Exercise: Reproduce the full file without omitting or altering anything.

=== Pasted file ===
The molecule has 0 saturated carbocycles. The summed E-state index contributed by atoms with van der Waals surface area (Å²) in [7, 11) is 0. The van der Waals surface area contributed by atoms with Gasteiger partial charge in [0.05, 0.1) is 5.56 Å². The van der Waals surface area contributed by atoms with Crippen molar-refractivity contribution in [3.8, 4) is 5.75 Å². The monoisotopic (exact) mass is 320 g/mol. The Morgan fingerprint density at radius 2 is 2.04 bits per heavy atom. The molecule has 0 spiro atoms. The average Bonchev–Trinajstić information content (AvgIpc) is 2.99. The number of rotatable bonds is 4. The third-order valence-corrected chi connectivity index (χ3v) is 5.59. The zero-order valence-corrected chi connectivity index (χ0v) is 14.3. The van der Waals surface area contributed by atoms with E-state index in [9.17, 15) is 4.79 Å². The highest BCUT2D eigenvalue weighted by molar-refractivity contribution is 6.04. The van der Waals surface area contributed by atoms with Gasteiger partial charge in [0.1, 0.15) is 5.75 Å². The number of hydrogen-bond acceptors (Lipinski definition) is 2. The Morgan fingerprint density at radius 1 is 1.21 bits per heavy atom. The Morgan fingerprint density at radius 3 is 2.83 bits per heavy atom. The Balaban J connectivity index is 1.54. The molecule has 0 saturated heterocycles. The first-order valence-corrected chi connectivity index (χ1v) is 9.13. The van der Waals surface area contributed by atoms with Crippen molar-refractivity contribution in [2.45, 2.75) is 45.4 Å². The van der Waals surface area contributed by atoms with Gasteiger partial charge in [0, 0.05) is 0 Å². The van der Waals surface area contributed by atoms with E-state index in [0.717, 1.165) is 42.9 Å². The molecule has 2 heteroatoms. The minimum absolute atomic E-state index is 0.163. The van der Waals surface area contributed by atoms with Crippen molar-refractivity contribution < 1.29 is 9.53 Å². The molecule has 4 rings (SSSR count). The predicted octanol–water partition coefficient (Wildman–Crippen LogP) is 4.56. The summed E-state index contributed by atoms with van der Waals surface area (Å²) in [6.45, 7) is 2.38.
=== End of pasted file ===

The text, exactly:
The molecule has 0 saturated carbocycles. The summed E-state index contributed by atoms with van der Waals surface area (Å²) in [7, 11) is 0. The van der Waals surface area contributed by atoms with Gasteiger partial charge in [0.05, 0.1) is 5.56 Å². The van der Waals surface area contributed by atoms with Crippen molar-refractivity contribution in [3.8, 4) is 5.75 Å². The monoisotopic (exact) mass is 320 g/mol. The Morgan fingerprint density at radius 2 is 2.04 bits per heavy atom. The molecule has 0 spiro atoms. The average Bonchev–Trinajstić information content (AvgIpc) is 2.99. The number of rotatable bonds is 4. The third-order valence-corrected chi connectivity index (χ3v) is 5.59. The zero-order valence-corrected chi connectivity index (χ0v) is 14.3. The van der Waals surface area contributed by atoms with E-state index in [9.17, 15) is 4.79 Å². The highest BCUT2D eigenvalue weighted by molar-refractivity contribution is 6.04. The van der Waals surface area contributed by atoms with Gasteiger partial charge in [0.1, 0.15) is 5.75 Å². The number of hydrogen-bond acceptors (Lipinski definition) is 2. The Morgan fingerprint density at radius 1 is 1.21 bits per heavy atom. The Morgan fingerprint density at radius 3 is 2.83 bits per heavy atom. The Balaban J connectivity index is 1.54. The molecule has 0 saturated heterocycles. The first-order valence-corrected chi connectivity index (χ1v) is 9.13. The van der Waals surface area contributed by atoms with Crippen molar-refractivity contribution in [2.45, 2.75) is 45.4 Å². The van der Waals surface area contributed by atoms with Gasteiger partial charge in [0, 0.05) is 0 Å². The van der Waals surface area contributed by atoms with E-state index in [0.717, 1.165) is 42.9 Å². The molecule has 2 heteroatoms. The minimum absolute atomic E-state index is 0.163. The van der Waals surface area contributed by atoms with Crippen molar-refractivity contribution < 1.29 is 9.53 Å². The molecule has 4 rings (SSSR count). The predicted octanol–water partition coefficient (Wildman–Crippen LogP) is 4.56. The summed E-state index contributed by atoms with van der Waals surface area (Å²) in [6.45, 7) is 2.38.